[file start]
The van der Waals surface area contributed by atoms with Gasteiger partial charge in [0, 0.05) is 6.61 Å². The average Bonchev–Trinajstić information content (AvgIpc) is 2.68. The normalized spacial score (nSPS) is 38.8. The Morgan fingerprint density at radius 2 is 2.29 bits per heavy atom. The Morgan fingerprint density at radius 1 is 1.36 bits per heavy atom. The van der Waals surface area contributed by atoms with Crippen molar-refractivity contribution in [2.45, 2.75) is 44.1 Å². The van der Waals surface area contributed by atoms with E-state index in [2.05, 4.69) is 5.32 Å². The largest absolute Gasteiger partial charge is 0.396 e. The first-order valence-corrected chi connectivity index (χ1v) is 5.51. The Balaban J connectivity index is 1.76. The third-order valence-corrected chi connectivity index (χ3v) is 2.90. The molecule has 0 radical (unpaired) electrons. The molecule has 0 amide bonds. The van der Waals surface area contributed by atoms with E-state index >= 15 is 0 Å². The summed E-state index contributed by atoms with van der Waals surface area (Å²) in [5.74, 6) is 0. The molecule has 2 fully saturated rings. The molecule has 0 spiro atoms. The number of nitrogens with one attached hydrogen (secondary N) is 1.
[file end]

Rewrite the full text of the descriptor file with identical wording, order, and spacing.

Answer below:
The van der Waals surface area contributed by atoms with Gasteiger partial charge in [0, 0.05) is 6.61 Å². The average Bonchev–Trinajstić information content (AvgIpc) is 2.68. The normalized spacial score (nSPS) is 38.8. The Morgan fingerprint density at radius 2 is 2.29 bits per heavy atom. The Morgan fingerprint density at radius 1 is 1.36 bits per heavy atom. The van der Waals surface area contributed by atoms with Crippen molar-refractivity contribution in [2.45, 2.75) is 44.1 Å². The van der Waals surface area contributed by atoms with E-state index in [2.05, 4.69) is 5.32 Å². The largest absolute Gasteiger partial charge is 0.396 e. The first-order valence-corrected chi connectivity index (χ1v) is 5.51. The Balaban J connectivity index is 1.76. The third-order valence-corrected chi connectivity index (χ3v) is 2.90. The molecule has 0 radical (unpaired) electrons. The molecule has 0 amide bonds. The van der Waals surface area contributed by atoms with E-state index >= 15 is 0 Å². The summed E-state index contributed by atoms with van der Waals surface area (Å²) in [5.74, 6) is 0. The molecule has 2 fully saturated rings. The molecule has 0 spiro atoms. The number of nitrogens with one attached hydrogen (secondary N) is 1.